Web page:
of WCS Canada's science

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Addressing the biodiversity crisis

Endangered species are trying to tell us something. Why don’t we listen?

by Dan Kraus, Director of National Conservation

We live on a planet that is becoming a lonelier place.

Since the first global list of 516 endangered species  was released almost 60 years ago, the number of species on the IUCN Red List of Threatened Species has grown to over 40,000. Canada has not been immune to the great global exodus of wild things. From cod to caribou, wildlife that was common just a few generations ago have rapidly declined. The number of species listed under Canada’s Species at Risk Act stands at almost 700, nearly double the number from when the Act was first introduced in 2002. Despite decades of global and national commitments to stop the loss of wildlife and strong public support for wildlife conservation, we’re moving in the wrong direction.

Today debates around ecological preservation and economic progress remain, sadly, flashpoints of conflict: northern spotted owl vs. forestry jobs, greater sage-grouse vs. energy projects, western chorus frog vs. roads. Often endangered species are still positioned as the problem. Legislation intended to protect them is rebranded as red tape. Environmental assessments are declared a barrier in our pathway towards progress. As a result, endangered species laws are often eroded, never fully enforced or, as with six of Canada’s provinces and territories, simply never enacted.

These debates about endangered species laws and environmental assessments are not simple clashes between ecology and economy. They are opportunities to confront something deeper in ourselves. They are a reminder that how we treat nature says a lot about our society and what we want the future world to be.

Endangered species like Allegheny Mountain Dusky Salamander and Prairie Lupine that live in just a few isolated pockets of habitat need to be conserved and restored if the diversity of wildlife in Canada is to be passed on to future generations. Other endangered species, such as Monarch butterflies and Lark Buntings, are not yet rare but are rapidly declining.

Many species with declining populations are suffering a slow death by a thousand cuts as we continue to whittle away and degrade their habitats. Stopping their decline will require a change in how we use natural resources, build infrastructure, and even think about nature. Facing this need for new approaches head-on will be a challenge but provides an opening for developing creative solutions and new ways of knowing.

I’m often asked why it’s important to save endangered wildlife. Who cares if the Pale Yellow Dune Moth or Blue Ash disappears? I once provided a long list of answers. Endangered species have scientific interest and an intrinsic right to exist. These species might harbor medicines or provide other services to people. Their habitats hold back flood water, store carbon and clean our air. They are useful sentinels of environmental health.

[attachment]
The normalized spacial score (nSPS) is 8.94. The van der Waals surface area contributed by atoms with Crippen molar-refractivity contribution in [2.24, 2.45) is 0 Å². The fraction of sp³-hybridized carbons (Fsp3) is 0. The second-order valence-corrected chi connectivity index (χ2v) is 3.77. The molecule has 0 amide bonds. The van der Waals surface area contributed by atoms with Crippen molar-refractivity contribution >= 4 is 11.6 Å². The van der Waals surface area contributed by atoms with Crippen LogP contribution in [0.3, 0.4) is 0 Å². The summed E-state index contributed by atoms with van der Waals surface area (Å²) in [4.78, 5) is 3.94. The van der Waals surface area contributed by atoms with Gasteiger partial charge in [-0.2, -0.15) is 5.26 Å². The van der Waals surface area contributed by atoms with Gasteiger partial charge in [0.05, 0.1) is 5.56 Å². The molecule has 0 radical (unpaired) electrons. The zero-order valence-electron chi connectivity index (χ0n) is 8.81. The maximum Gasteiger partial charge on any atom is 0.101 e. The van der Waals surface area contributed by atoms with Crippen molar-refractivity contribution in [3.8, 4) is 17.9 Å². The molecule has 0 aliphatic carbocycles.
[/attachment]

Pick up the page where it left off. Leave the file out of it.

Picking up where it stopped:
But I’ve recently changed my answer: Protecting endangered species is important to me because I simply don’t want to be part of the generation that is responsible for the largest loss of life on Earth in 66 million years, back when an asteroid collided with our planet and blocked out the sun. Unlike the past generations that slaughtered bison or cut the last great pine forests, and who could legitimately claim ignorance about the limits of nature, we don’t have this out. Never has there been such awareness of our fate and our choices.

We still have a chance to change course, especially in Canada thanks to our large remaining wild areas.  But we need to act without further delay and find a better way forward – for our own health and the health of the planet.

The work WCS Canada is doing across Canada is focused on sparking that change in course. We are working with partners, from First Nations to naturalists, on implementing new conservation approaches, such as Indigenous Protected and Conserved Areas and Key Biodiversity Areas. From peatlands to mountains tops, we are showing how when we protect habitat for endangered species, we help to protect the foundation of our economy and society.

If we want to protect, recover and sustain the wild places that support life, we have to start now.

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Our Activity Across the Country

WCS Canada Conservation Programs

WCS Canada Conservation Programs Map
A quick look at WCS Canada

By the Numbers


Using science
to identify
priority places


Supported protecton of over 8 million
hectares through WCS
Canada field research in
BC, Yukon and Alberta


WCS Scientists and
Support Staff: 60


Mentoring the next
generation through
Weston Family
Fellowships: 108 to date
with students from 21


350 potential Key
Biodiversity Areas


80+ bat research sites


A Voice for Science


50 public commentary


15 media appearances
and interviews


32 scientific papers
and reports


18 submissions on
government laws and


Image Credits


Thick billed murre: Steve Insley/WCS Canada
Hudson Bay Lowlands: Amelia MacDonald
Hoary bat: Jason Headley
Lynx: Susan Morse
Northern landscape: WCS Canada


Boat on river: WCS Canada


Boreal aerial: © Garth Lenz

Our Impact

Bird's nest: Malkom Boothroyd
Deploying sound recorder: William Halliday/WCS Canada
Long tail duck: Dan Kraus/WCS Canada
Wolverine: Liam Cowan
Bat researchers: WCS Canada